Owen - BX9315 O81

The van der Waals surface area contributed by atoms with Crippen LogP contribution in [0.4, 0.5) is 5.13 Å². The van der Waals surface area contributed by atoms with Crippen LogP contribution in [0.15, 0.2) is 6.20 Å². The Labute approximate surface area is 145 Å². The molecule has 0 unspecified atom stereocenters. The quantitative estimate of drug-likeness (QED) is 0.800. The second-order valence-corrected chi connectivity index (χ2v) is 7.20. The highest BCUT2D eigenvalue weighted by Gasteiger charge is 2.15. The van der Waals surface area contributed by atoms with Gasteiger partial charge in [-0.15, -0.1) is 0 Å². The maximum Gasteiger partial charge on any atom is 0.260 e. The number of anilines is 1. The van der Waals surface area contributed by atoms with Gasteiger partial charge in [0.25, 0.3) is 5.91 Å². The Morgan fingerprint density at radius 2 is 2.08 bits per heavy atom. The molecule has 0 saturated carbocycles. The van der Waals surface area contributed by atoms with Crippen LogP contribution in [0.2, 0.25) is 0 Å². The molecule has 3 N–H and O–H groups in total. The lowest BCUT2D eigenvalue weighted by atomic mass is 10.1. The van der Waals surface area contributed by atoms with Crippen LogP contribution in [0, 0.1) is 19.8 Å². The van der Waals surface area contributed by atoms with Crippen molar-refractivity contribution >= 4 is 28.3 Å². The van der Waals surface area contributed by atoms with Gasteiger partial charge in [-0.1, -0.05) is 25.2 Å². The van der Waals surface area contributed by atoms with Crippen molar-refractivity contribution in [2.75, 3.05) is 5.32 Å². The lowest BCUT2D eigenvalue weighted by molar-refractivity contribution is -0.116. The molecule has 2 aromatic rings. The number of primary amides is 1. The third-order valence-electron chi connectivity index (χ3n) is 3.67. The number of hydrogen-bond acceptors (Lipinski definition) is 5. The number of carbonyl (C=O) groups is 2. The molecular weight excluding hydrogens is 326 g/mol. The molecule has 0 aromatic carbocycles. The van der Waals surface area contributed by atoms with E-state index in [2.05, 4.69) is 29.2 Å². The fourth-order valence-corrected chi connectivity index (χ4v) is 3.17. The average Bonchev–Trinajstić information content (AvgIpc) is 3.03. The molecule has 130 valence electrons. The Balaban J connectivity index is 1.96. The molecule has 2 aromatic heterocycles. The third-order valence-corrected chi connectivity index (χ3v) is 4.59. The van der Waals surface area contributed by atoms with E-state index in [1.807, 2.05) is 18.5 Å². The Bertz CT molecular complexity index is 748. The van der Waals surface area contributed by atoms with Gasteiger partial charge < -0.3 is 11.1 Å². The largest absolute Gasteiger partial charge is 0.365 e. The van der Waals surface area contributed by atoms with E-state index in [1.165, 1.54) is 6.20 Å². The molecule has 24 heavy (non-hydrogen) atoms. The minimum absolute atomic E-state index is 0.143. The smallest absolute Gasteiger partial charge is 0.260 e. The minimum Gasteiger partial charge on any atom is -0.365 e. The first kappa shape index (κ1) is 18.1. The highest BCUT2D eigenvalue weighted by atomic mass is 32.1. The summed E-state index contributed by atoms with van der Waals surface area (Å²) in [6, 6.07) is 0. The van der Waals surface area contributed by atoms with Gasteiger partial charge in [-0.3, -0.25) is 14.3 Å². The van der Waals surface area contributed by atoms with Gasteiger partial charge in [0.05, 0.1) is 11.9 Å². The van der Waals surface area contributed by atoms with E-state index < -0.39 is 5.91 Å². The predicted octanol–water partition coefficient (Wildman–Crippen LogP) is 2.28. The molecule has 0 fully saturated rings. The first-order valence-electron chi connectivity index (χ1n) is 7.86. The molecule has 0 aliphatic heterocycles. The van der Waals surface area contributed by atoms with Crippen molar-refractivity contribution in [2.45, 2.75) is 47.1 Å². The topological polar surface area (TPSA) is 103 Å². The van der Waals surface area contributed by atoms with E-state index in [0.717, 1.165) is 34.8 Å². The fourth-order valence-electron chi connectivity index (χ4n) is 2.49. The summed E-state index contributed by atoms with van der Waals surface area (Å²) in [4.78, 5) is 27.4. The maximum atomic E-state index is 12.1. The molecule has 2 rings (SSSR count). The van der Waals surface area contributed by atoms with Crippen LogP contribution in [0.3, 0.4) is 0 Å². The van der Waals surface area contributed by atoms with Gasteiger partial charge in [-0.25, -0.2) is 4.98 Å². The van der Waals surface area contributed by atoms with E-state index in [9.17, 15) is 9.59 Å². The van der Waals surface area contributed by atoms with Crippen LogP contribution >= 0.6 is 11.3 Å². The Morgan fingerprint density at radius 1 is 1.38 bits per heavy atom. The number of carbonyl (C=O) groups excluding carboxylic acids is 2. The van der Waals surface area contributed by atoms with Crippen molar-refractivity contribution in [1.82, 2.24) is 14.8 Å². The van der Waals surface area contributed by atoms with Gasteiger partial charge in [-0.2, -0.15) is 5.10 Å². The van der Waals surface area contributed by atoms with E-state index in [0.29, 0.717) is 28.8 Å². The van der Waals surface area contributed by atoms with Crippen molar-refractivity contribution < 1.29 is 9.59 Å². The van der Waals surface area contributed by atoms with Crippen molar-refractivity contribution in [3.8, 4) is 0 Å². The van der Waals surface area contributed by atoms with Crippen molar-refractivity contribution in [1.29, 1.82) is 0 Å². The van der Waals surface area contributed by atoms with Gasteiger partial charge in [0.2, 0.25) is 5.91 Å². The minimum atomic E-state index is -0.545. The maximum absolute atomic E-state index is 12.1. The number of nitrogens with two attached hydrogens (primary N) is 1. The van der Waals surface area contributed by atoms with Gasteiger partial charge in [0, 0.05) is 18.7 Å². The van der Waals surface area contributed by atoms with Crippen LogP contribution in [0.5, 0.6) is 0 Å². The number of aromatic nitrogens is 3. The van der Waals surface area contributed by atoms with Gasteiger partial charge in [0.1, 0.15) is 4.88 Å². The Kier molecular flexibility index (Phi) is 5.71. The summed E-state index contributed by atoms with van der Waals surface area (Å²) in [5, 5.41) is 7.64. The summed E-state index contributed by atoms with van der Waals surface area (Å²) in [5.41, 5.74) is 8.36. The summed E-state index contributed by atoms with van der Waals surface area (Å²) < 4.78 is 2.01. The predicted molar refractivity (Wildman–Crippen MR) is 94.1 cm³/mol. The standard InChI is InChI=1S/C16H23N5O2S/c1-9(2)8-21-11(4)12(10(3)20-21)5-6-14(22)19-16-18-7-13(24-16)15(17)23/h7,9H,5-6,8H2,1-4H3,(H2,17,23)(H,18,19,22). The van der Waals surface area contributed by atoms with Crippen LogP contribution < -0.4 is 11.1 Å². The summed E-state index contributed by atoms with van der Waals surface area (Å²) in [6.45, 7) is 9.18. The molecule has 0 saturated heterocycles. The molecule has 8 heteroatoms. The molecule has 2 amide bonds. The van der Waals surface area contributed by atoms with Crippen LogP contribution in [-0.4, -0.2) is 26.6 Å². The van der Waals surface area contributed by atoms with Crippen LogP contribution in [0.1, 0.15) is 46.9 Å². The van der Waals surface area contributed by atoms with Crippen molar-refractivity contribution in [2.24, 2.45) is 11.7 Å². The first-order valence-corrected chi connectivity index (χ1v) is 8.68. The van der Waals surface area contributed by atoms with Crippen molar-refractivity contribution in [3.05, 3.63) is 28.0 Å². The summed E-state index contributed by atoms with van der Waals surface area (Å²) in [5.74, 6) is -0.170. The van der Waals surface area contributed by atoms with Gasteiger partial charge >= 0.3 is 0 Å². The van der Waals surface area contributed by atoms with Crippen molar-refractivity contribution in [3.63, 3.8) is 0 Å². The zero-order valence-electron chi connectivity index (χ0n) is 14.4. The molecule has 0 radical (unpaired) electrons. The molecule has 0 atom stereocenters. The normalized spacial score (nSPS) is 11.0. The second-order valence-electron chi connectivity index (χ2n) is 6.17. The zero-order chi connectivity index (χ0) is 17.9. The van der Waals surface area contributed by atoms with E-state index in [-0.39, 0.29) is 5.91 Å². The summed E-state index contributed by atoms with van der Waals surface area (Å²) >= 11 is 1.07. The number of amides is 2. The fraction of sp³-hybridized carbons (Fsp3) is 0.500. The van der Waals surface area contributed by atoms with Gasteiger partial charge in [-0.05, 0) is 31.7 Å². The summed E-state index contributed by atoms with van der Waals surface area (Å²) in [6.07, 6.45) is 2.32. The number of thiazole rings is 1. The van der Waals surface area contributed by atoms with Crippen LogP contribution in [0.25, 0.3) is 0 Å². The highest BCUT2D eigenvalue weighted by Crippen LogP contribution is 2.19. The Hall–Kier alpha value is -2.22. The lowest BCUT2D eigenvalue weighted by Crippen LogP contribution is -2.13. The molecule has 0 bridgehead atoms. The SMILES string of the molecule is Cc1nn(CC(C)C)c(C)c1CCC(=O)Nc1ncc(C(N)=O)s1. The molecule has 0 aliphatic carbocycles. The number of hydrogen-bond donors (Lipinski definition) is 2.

I( 92 HUMBLE INQUIRY INTO THE INFINITE WISDOM OF GOD, mystery, we can only say, " O the depths of the riches of itself in any blessedor graciouseffects unto the crea- tures, is goodness. (2.) Wisdom, which is the directive power or excel- lency of the divine nature. Hereby God guides, dis- poseth, orders and directs all things unto his own glory, in and by their own immediate proper ends, Prov. xvi. 4. Rev. iv. 11. (3.) Power, which is the effective 'excellency of the divine nature, effecting and accomplishingwhat wisdom Both design and order. Whereas wisdom therefore is that holy excellency or power of the divine Being, wherein God designs, and whereby he effects the glory of all the other properties of his nature, we cannot trace the paths of it in any work of God, unless weknow the interest andconcern- ment of those other properties in that work. For that which wisdom principally designs, is the glorificationof . them. And unto this end the effective property of the divine nature, which is almighty power, always accom- panies or is subservient unto the directiveor infinite wis- dom, which is requisite unto perfection in operation. What infinite goodness will communicate ad extra, what it will open the eternal fountain of the divine Being and all-sufficiency to give forth; that infinite wisdom designs, contrives, and directs to the glory of God; and what wisdom so designs, infinite power effects. See Is. xl. 13, 14, 15, 17, 28. 2. We can have no apprehensions of the interest of the other properties of the divine nature, in this great mystery of-godliness, whose glory was designed in in- finite wisdom, without the consideration of that state and condition of our own, wherein they are so concern- ed. That which was designed unto the eternal glory of God in this great work of the incarnation of his Son, was the redemption of mankind, or the recovery and salvation of the church. What bath been disputed by some concerning it, without respect unto the sin of man, and the salvation of the church, is curiosity, and indeed presumptuous folly. The whole scripture con- stantly assigneth this sole end of that effect of divine goodness and wisdom, yea, asserts it as the gnly founda- tion of the gospel, John iii. 16. Wherefore unto a due contemplation of divine wisdom in it, it is necessary we should consider what is the nature of sin, especial- ly of that first sin, wherein our original apostacyfrom God did consist; what was the condition of mankind both of the wisdom and knowledge of God! how un- searchable are his judgments, and his ways past finding out!" This alone is left unto us in the way of duty, that in the effects of them, we should contemplate on their excellency, so as to give glory to God, and live in an holy,admiration of his wisdom and grace. For to give glory unto him, and admire him is our present duty, until he " shall come eternally to be glorified in his saints, and admired in all them that believe," 2 Thess. i. 10. We can do no more but stand at the shore of this o- cean, and adore its unsearchable depths. What is de- .livered from them by divine revelation, we may receive as pearls ofprice, to enrich and adorn our souls. " For secret things belong unto the Lord our God; but those things which are revealed, unto us, thatwe may do the words ofhis law," Deut. xxix. 29. We shall not there- fore in our inquiry into this great mystery, intrude our- selves into the things which we have not seen, but only endeavour a right understanding of what is revealed concerning it. For the end of all divine revelations is our knowledge of the things revealed, with our o- bedience thereon; and unto this end, things revealeddo belong unto us. Some things in general are to be premised unto our present inquiry. 1. We can have no view or due prospect of the wis- dom of God in any of his works, much less in this of sending his Son in the likeness of sinful flesh, or the constitution of his person, and the work of redemption to be accomplished thereby, unless we consider also the interest of the other holy properties of the divine na- ture in them. Such are his holiness, his righteous- ness, his sovereign authority, his goodness, love and grace. There are three excellencies of the divine nature principally tobe considered in all the external works of God. (I.) His goodness, which is the communicative pro- perty thereof. This is the eternal fountain and spring of all divine communications. Whatever is good in and unto any creatures, isan emanation from divine good- ness. He is good, and he doth good. That which acts originally in the divine nature, unto the communication "orlass.--'á.